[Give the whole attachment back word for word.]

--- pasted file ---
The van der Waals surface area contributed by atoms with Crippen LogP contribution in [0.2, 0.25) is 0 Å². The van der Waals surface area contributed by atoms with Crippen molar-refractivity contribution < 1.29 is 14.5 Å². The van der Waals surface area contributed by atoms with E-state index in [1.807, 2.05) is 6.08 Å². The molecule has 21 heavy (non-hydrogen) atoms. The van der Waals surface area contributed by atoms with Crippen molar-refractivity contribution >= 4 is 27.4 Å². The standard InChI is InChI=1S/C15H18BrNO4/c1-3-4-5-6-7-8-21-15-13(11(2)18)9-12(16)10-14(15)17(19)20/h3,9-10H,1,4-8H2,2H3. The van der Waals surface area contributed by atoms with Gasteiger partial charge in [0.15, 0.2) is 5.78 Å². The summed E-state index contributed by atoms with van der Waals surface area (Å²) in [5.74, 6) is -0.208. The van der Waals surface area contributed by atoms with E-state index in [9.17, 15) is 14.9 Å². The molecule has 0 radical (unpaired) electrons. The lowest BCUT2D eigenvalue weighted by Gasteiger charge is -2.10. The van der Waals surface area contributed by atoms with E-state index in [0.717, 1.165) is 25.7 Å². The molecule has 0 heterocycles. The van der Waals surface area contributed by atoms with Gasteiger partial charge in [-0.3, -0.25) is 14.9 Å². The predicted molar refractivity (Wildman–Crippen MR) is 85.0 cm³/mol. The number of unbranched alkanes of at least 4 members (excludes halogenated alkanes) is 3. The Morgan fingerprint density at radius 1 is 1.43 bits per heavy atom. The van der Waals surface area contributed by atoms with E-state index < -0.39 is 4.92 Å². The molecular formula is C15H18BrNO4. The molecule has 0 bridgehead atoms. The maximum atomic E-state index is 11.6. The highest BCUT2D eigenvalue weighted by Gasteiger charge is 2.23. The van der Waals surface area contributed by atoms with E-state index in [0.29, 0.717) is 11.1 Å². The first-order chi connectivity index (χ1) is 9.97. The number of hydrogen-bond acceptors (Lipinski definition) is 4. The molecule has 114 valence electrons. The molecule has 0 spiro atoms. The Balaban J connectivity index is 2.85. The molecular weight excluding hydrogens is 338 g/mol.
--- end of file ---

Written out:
The van der Waals surface area contributed by atoms with Crippen LogP contribution in [0.2, 0.25) is 0 Å². The van der Waals surface area contributed by atoms with Crippen molar-refractivity contribution < 1.29 is 14.5 Å². The van der Waals surface area contributed by atoms with E-state index in [1.807, 2.05) is 6.08 Å². The molecule has 21 heavy (non-hydrogen) atoms. The van der Waals surface area contributed by atoms with Crippen molar-refractivity contribution >= 4 is 27.4 Å². The standard InChI is InChI=1S/C15H18BrNO4/c1-3-4-5-6-7-8-21-15-13(11(2)18)9-12(16)10-14(15)17(19)20/h3,9-10H,1,4-8H2,2H3. The van der Waals surface area contributed by atoms with Gasteiger partial charge in [0.15, 0.2) is 5.78 Å². The summed E-state index contributed by atoms with van der Waals surface area (Å²) in [5.74, 6) is -0.208. The van der Waals surface area contributed by atoms with E-state index in [9.17, 15) is 14.9 Å². The molecule has 0 radical (unpaired) electrons. The lowest BCUT2D eigenvalue weighted by Gasteiger charge is -2.10. The van der Waals surface area contributed by atoms with E-state index in [0.717, 1.165) is 25.7 Å². The molecule has 0 heterocycles. The van der Waals surface area contributed by atoms with Gasteiger partial charge in [-0.3, -0.25) is 14.9 Å². The predicted molar refractivity (Wildman–Crippen MR) is 85.0 cm³/mol. The number of unbranched alkanes of at least 4 members (excludes halogenated alkanes) is 3. The Morgan fingerprint density at radius 1 is 1.43 bits per heavy atom. The van der Waals surface area contributed by atoms with E-state index < -0.39 is 4.92 Å². The molecular formula is C15H18BrNO4. The molecule has 0 bridgehead atoms. The maximum atomic E-state index is 11.6. The highest BCUT2D eigenvalue weighted by Gasteiger charge is 2.23. The van der Waals surface area contributed by atoms with E-state index in [0.29, 0.717) is 11.1 Å². The first-order chi connectivity index (χ1) is 9.97. The number of hydrogen-bond acceptors (Lipinski definition) is 4. The molecule has 114 valence electrons. The molecule has 0 spiro atoms. The Balaban J connectivity index is 2.85. The molecular weight excluding hydrogens is 338 g/mol.